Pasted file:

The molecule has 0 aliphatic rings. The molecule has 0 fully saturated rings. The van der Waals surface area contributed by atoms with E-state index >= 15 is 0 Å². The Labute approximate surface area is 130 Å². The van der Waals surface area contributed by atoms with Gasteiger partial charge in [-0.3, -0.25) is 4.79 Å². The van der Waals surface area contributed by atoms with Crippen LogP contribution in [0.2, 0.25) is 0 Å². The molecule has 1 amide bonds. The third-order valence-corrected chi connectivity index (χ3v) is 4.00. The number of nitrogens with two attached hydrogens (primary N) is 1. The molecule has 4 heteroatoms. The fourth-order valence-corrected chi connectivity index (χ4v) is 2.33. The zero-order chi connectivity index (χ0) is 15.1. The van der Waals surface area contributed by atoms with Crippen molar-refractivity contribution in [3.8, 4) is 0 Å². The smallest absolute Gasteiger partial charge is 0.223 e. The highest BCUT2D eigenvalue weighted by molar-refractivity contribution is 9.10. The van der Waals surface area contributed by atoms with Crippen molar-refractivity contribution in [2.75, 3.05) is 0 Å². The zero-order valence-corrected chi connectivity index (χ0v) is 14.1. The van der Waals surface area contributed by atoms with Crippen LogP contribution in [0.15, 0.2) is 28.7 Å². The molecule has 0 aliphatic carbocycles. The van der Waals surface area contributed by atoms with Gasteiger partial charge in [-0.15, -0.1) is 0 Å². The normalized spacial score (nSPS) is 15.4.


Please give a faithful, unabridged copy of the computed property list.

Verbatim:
The molecule has 0 aliphatic rings. The molecule has 0 fully saturated rings. The van der Waals surface area contributed by atoms with E-state index >= 15 is 0 Å². The Labute approximate surface area is 130 Å². The van der Waals surface area contributed by atoms with Gasteiger partial charge in [-0.3, -0.25) is 4.79 Å². The van der Waals surface area contributed by atoms with Crippen LogP contribution in [0.2, 0.25) is 0 Å². The molecule has 1 amide bonds. The third-order valence-corrected chi connectivity index (χ3v) is 4.00. The number of nitrogens with two attached hydrogens (primary N) is 1. The molecule has 4 heteroatoms. The fourth-order valence-corrected chi connectivity index (χ4v) is 2.33. The zero-order chi connectivity index (χ0) is 15.1. The van der Waals surface area contributed by atoms with Crippen molar-refractivity contribution in [3.8, 4) is 0 Å². The smallest absolute Gasteiger partial charge is 0.223 e. The highest BCUT2D eigenvalue weighted by molar-refractivity contribution is 9.10. The van der Waals surface area contributed by atoms with Crippen molar-refractivity contribution in [2.75, 3.05) is 0 Å². The zero-order valence-corrected chi connectivity index (χ0v) is 14.1. The van der Waals surface area contributed by atoms with Crippen LogP contribution in [0.15, 0.2) is 28.7 Å². The molecule has 0 aliphatic carbocycles. The van der Waals surface area contributed by atoms with Gasteiger partial charge in [-0.15, -0.1) is 0 Å². The normalized spacial score (nSPS) is 15.4.